ACSA at 50 | Past leaders: Alice Petrossian
March 21, 2022
It may be hard to believe there was a time that Alice Petrossian wasn’t an ACSA member. In 1979, while earning her administrative credential from California State University, Los Angeles, she was called into the dean’s office along with a handful of others and urged to join. “We felt so honored to be asked to join ACSA,” she recalled. Petrossian would go on to become an administrator in Glendale USD and Pasadena USD, serve as a chair of the California Commission on Teacher Credentialing, president of the Board of Governors for the California Community Colleges and eventually president of ACSA in 2011-12. Petrossian is also an ACSA Ambassador and Recruiter, and serves as a liaison for the State Retirement Committee. She became the Partnership Executive for ACSA’s Partner4Purpose program in 2021.
Tell me about your support for women school leaders? One of the things that bothered most of us was, if you look at the roster of past presidents, we were averaging one female every eight or 10 years as a president. And so I pressed extremely, extremely hard to make sure that we were getting more females in leadership in ACSA. Frank Gomez was president when I was on the executive committee, but I drove Frank and executive crazy asking for support and they said, “OK, OK. We’ll create a Women’s Leadership Network — you can run it.” ACSA had had one early on and all of the sudden, it kind of disappeared during the years that followed. My memory of that group was so positive I wanted other women to have such a network. Today we have a great network. As a women leader, when I went into administration, only 18 percent of women were in superintendency. It’s much higher today, and I am thrilled. It’s been wonderful to have women leaders who want to fight that fight within ACSA. These are the leaders that carry the banner for servant and ethical leadership with courage. We keep breaking those glass ceilings.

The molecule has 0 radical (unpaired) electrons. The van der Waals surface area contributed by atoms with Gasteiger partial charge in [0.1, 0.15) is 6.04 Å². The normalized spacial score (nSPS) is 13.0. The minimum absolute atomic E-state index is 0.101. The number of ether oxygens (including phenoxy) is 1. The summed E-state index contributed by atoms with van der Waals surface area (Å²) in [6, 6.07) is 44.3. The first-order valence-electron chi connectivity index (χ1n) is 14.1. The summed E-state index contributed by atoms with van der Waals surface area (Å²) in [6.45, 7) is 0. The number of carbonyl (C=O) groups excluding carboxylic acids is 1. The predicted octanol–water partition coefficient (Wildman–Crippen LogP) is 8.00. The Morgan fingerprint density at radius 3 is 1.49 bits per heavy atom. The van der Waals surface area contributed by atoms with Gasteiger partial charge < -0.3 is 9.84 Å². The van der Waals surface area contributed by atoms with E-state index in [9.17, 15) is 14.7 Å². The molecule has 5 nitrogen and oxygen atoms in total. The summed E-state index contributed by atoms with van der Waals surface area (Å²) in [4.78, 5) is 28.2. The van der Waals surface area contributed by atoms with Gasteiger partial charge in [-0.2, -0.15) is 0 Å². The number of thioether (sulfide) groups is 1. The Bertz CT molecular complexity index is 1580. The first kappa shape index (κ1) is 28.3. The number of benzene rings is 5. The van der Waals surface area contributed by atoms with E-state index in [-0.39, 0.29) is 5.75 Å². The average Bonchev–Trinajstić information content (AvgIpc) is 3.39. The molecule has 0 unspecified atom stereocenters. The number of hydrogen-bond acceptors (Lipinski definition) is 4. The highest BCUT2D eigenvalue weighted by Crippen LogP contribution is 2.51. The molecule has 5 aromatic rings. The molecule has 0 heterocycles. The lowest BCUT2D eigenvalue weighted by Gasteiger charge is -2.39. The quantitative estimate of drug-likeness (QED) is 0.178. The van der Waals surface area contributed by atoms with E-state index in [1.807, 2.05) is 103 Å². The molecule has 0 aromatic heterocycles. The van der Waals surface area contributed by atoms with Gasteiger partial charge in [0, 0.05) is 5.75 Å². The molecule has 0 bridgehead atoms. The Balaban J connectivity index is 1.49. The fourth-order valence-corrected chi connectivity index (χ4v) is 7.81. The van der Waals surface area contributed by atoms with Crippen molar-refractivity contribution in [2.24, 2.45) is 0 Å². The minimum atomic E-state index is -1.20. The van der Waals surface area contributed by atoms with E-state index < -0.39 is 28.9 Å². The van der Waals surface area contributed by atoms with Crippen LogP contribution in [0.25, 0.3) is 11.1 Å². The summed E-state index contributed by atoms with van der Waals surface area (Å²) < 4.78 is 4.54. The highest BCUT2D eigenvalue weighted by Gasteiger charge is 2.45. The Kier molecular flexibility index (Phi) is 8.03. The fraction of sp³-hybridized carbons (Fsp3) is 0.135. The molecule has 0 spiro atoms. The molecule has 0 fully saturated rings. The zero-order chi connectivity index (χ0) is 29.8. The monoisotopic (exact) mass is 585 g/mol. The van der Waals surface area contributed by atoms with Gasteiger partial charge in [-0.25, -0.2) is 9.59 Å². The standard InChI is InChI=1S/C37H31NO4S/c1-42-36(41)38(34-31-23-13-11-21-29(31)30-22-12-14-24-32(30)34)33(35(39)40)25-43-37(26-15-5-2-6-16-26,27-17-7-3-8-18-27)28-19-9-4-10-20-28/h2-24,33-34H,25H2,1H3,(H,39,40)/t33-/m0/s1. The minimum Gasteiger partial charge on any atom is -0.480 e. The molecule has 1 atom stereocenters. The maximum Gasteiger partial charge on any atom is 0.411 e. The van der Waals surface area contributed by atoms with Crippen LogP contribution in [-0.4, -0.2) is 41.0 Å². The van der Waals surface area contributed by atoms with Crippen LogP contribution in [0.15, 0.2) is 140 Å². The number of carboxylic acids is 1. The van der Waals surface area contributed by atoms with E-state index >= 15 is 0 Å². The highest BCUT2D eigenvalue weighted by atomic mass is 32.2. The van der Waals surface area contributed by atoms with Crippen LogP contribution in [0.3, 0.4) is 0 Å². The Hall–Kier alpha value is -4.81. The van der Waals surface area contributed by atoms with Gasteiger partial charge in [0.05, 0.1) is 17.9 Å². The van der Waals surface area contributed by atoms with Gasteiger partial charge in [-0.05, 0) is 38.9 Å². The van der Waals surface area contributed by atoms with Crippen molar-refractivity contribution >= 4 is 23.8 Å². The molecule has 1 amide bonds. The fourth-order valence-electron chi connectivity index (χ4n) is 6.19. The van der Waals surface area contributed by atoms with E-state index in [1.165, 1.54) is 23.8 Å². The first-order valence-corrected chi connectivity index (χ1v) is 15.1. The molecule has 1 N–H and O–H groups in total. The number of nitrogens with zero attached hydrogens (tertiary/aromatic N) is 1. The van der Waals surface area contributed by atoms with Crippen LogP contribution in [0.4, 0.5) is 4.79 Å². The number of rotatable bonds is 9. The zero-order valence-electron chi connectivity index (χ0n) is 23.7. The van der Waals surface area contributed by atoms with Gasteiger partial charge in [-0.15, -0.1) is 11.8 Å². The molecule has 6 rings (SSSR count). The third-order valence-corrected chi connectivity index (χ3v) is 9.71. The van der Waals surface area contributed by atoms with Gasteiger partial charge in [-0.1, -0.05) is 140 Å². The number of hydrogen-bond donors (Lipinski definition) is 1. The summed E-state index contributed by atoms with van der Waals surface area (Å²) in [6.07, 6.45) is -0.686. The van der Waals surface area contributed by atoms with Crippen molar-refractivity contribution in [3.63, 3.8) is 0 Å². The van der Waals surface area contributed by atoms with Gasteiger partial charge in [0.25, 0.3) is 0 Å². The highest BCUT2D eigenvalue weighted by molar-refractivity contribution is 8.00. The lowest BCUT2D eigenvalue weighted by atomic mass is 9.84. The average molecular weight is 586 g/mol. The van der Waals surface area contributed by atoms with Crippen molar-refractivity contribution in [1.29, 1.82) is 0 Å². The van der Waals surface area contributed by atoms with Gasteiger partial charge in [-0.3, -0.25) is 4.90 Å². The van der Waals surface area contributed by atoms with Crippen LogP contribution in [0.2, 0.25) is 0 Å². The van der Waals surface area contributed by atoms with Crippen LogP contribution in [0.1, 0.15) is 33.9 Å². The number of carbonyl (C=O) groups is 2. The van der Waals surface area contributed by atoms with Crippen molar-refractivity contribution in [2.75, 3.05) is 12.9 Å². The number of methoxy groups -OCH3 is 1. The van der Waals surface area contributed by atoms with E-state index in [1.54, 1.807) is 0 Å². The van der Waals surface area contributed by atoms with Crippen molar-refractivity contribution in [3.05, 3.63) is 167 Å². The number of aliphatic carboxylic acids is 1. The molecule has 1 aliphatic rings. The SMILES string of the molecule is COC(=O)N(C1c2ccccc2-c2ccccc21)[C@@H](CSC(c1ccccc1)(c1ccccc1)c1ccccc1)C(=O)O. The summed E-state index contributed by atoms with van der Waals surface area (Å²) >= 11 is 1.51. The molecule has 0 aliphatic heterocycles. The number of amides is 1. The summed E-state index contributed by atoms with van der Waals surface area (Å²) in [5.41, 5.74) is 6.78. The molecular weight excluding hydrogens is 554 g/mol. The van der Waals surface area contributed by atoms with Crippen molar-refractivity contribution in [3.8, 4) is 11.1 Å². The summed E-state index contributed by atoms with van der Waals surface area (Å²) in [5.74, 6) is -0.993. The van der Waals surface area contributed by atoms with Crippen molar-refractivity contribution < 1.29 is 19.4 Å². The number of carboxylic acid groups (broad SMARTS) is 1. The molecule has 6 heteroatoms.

Why do you enjoy giving back? I like volunteering, serving and giving. If you’ve had a blessed life, you give back was what my parents taught me. As an immigrant child, I never dreamed that I would go anything beyond being a teacher — and that was enough for me, my mother had been a teacher in Iran. We fled from Iran because of the danger for Christian families, especially women. I knew the pain that women suffered that were talented and so I was blessed to live and grow in the USA. I’m the American dream. I served four governors and one president. Who would have thought this kid at age 10 enters the country without a word of English and would have these amazing opportunities?
What would you say to someone running for ACSA leadership? Anyone who thinks that by becoming ACSA president, you’re going to be on a career ladder trajectory or get your next dream job is being misled. That’s not what happens. I think the majority of us serve because we thought we could make a difference for our colleagues and the children of California. If you’re going to step forth, for future leaders, some advice: It’s never about you, it’s about the cause. It’s about courageous leadership. You must be the one that’s willing to speak up to make the difference. Always ask, what will be my legacy as a leader of this great organization? Last advice is plan on it being a lifetime commitment, because if you really care for an organization, it’s for life. It’s like a marriage.
ACSA at 50
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Alice Petrossian (center) with Past State President Sandy Clifton (left) and Past ACSA Leader and Region 8 Consultant Patricia Einfalt (right).
Petrossian’s installation as ACSA president in 2011.
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